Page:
I was out surfing in some lazy summer swell at Cronulla yesterday. While waiting for a wave I overheard some grommets - young surfers -
talking about Australia Day. At first the discussion was friendly, but then it got ugly. One of the youths began yelling at the other.
They were arguing over whether or not they should wear a t-shirt painted with the Aussie flag on January 26.
One of the youths claimed his mate was being unAustralian and politically correct, like the organizers of the Big Day Out. The organizers have asked festival-goers to leave their flags at home. They are concerned by what happened at last year’s event, which came only weeks after the Cronulla riots.
One of the surfers said he had gone to the BDO in 2006, and encountered nationalistic overtones. People he saw were wearing shirts and temporary tattoos saying ‘Aussie Pride’. One poor bloke was viciously assaulted because he refused to kiss a flag carried by a pack of drunk thugs. The other surfer laughed.
Waves went by unridden as the argument continued into a discussion of what the Australian flag represents. The pro flag-waver said that the flag symbolised mateship and a fair go for all. He added that when he took part in the riot last year all he’d been trying to get across was the issue of ‘respect’ for the ‘Australian way of life’. He saw the attacks on anyone who appeared to be of Middle-Eastern descent as an endorsement of John Howard’s view that we needed to protect Australia from the ‘threats’ of multiculturalism, immigration and the global war on terror.
The other bloke disagreed angrily, and said he hated such localism. In surfing culture localism is the process of dominating your territory. Localism is about imposing your own cultural laws on others. It’s not just about making sure you and your mates get the best waves - its about protecting ‘your’ beach and ‘your’ women from ‘outsiders’. To avoid violent confrontations local surfers claim that if you give respect you will get it. But any surfer knows that’s not really true. The respect is one way because the local way is considered the authentic or authoritative way to do things. Other ways are not really respected, they’re only tolerated.
Political philosopher Preston King argues that: ‘There is something intolerable about the concept of tolerance and that if we concede a power to tolerate we logically concede the power to be intolerant’. Localism’s version of respect sets locals up as legislators and guardians of their own laws, and perpetuates a very narrow sense of how things can be done.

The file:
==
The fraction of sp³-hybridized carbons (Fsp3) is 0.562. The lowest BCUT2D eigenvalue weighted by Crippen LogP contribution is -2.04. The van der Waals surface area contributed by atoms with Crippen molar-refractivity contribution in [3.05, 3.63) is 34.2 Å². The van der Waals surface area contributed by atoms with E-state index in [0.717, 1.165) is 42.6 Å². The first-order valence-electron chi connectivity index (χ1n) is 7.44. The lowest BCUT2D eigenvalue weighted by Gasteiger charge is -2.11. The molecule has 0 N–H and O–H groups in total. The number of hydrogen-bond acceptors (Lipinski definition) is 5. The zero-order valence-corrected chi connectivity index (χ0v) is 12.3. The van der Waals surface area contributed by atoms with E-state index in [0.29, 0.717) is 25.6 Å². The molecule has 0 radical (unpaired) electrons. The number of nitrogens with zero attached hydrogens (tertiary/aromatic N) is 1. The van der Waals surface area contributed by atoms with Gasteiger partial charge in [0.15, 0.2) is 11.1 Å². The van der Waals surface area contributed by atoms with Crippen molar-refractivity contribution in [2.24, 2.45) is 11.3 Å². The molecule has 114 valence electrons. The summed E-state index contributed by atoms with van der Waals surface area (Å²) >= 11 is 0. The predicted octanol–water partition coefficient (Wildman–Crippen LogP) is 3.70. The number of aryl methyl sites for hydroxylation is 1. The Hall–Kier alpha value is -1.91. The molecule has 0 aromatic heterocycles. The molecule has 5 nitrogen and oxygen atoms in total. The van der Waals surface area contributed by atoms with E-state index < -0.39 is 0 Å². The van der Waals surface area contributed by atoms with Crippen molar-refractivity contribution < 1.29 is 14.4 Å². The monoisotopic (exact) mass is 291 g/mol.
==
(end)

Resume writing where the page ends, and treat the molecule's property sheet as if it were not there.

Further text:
One of the youths said he would never kiss the flag, he didn’t agree with John Howard’s policies on Aboriginal rights and refugees. The other grommet screwed up his face and called him unAustralian. He threatened to punch him if he ever rubbished the flag again.
Cultural Studies researcher Adam Gall from the University of Sydney explained to me that flag waving is a test of loyalty. By waving a flag at another the flag-waver demands ‘proof’ of unquestioning loyalty to what they think the nation is and ‘Australian values’. If a person ‘respects’ the flag they get to move about freely and safely. But if a person feels negative about aspects of the Australian state and does not respond as they are supposed to, the flag-waver finds their ‘proof’ that they are unAustralian and disrespectful.
Federal and state politicians have been claiming that the request by BDO organisers is an over-reaction and that the issue is simply one of law and order. Kick out the thugs, not the flag.
After the Cronulla riots John Howard made a distinction between the thugs at Cronulla and ‘real’ Australians. In a similar vein, Morris Iemma claimed that the BDO organisers needed to target the thugs and not stop other concert-goers from showing their pride in Australia.
Acts of violence which use our flag as their emblem may not be common, but they are certainly designed to send a message to non Anglo groups in our community about who belongs and who doesn’t. It’s a message which determines who gets to feel safe and who lives with fear.
A set of waves approached and the group of surfers dispersed. While I was disgusted at some of the comments made, I was also stoked at the healthy form of the debate. I couldn’t help thinking that the young surfers were being true to the flag at that moment, using it to enact a form of democracy.
By simply framing the issues of Cronulla and the BDO as issues of law and order our politicians have once again missed the point. They have failed to listen to Australian youth’s concerns about a deeper set of social, political, and cultural problems that are besetting them at this time - questions of globalisation, transnational terrorism, deregulation of industries, and multiculturalism.
The organisers of the BDO are doing better than the politicians. They have responded to concerns from their patrons real concerns about safety stemming from last year. The organisers also paid attention to Australian youth’s concerns about Aboriginal rights, and changed the date so as not to offend Indigenous Australians sadness at the fact that Australia Day also implicitly commemorates their colonisation. Perhaps, rather than trying to score cheap political points by having a go at the BDO organisers and their patrons, Australia’s politicians could use Australia Day to try listening to them.
Dr Clifton Evers has been surfing for over thirty years and has a habit of pacing the floor and twitching all night when a new winter swell is on its way. He is a surfer/writer/intellectual and wrote his PhD on surf culture. He researches gender and cultural studies at the University of New South Wales. He's been published on surfing and men's issues, including in the Sydney Morning Herald, and is an editor of Kurungabaa: A Journal of Literature, History and Ideas from the Sea.
'Australia Day, Flag, and the Big Day Out' was published in Famous Reporter 35, June 2007.